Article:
The entrance to the yard on Sheepcote Lane was directly opposite the entrance to Marford Farm. Two alsatian dogs called Bamby and Kim were kept loose in the Potato yard and would rush out on to Sheepcote land and bark and chase anyone passing by. They did this regularly and it wasn't until after they had bitten me on the backs of my legs and my parents had called the police, that we discovered I wasn't the first person who had been bitten, so in the end I think they were 'put down'. I had a phobia of dogs for years after I was bitten. I was absolutely terrified. I was fourteen or fifteen when they attacked me. I was walking along on the pavement near the farm entrance, and I realised they were coming for me and I knew not to run or scream, I stayed calm but they still attacked me.
Mr. Lamb and his family lived at Marford Farm. I can remember his daughter Carol. My sister and I used to help Mr. Lamb by swilling out the yard with water to prevent the cow pats sticking to the concrete, then running to the field to shake the chain on the gate and shout to the cows. The cows came running to the gate as they were ready for milking and Heather and I herded them up the lane, over the ford and in to the farm yard, where each cow knew her own place to go in the milking stalls. We also fed the calves, who had the same names as their Mothers with a number attached, but the next number up from their Mothers. It was terrible to hear the Mother of a calf call endlessly for about two days her calf after it was taken away from her.
I attended the Infants school, St. Helens school near Bury Green in 1965. My Mother held me back a year as she didn't feel I was ready for school aged five, so I was six when I started school. It was a long walk. I clearly remember being greeted and welcomed in to the classroom by Alison Palfreyman on my very first morning. I remember teachers vaguely, names more than people. There was Mrs. Bailey and Mrs. McNally, and I know the names Mr. Hayes and Mr. Price, although I can't remember much about them. I believe it was Mrs. Bailey who made me stand on a chair for something I had done wrong or had not done correctly, but I don't know what. When I told my Mother she came to the school with me and told the teacher in front of all the children that she did not send her daughter to school to stand on chairs! She must have been very angry as it took a lot for her to do something like that. We used to line up and hold hands in pairs and march in a crocodile over to the Church where we sat on the hard wooden pews and sang hymns. I loved going in St. Helens Church. I have since been back in there twice, for my parents funeral services. They are now together in a double grave by the path from the lych gate. The wonderful Reverend Jill Hazelwood conducted both services, my Father's in 1992 and my Mother's in 2003.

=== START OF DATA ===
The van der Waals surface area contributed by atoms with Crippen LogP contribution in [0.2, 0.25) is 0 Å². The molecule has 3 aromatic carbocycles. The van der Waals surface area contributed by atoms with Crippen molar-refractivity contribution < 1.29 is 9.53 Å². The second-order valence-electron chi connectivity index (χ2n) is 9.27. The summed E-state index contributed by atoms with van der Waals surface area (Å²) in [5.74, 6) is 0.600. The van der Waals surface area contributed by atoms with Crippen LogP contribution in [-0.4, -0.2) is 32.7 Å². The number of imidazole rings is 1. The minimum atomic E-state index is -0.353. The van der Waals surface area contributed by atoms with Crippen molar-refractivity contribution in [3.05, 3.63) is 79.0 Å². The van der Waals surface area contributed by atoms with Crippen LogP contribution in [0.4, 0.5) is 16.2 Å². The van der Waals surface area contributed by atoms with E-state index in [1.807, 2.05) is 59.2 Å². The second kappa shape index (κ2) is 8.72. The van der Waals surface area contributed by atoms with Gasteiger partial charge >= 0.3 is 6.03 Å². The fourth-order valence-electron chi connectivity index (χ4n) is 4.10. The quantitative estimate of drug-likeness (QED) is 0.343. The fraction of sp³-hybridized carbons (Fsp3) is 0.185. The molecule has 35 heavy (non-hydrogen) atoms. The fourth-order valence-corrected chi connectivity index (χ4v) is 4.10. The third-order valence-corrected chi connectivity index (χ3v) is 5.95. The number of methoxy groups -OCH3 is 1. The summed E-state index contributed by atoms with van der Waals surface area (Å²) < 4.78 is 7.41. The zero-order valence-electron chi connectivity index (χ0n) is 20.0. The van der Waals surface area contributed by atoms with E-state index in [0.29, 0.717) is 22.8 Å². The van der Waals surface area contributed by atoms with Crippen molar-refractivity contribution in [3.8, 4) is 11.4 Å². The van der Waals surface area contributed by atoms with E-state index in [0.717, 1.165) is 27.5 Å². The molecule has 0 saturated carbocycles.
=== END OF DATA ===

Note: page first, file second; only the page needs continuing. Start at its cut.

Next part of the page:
In the Junior school over the road from the Infants, I remember Mr. Parkes who sometimes shouted and got impatient, which made me scared because I was quite timid, and Mr. Sharpe who was very nice. In Mr. Parkes' class I can remember Denise Gilham drawing beautiful pictures in yellow or red abstract forms which resembled exotic birds, and which greatly impressed Mr. Parkes. In Mr. Sharpe's class I can remember he staggered our desks boy-girl-boy-girl in an attempt to prevent talking. I had Jeremy Raine one side of me. We were made to drink those little bottles of milk, which I hated. In winter they sometimes had ice in the milk but we were still supposed to drink it as fast as we could, if we wanted it or not. I remember Julia Willis who played the piano in the class room and we all crowded round as she played it so beautifully, and she must only have been about ten at the time. One snowy day some one threw a snow ball with a stone in it at Annette Drewitt, and I can remember the shock of the blood running down her head through her hair. Mr. Sharpe was furiously trying to discover who had thrown it, and the class was crowding around Annette to stare at her. I was friends with Sharon Flitton who lived on Lower Luton Road, and her Mother invited me back to their house for tea once and I was over-whelmed by the lovely selection on the table, as we never had that much, and she kept coaxing me to eat more and I couldn't!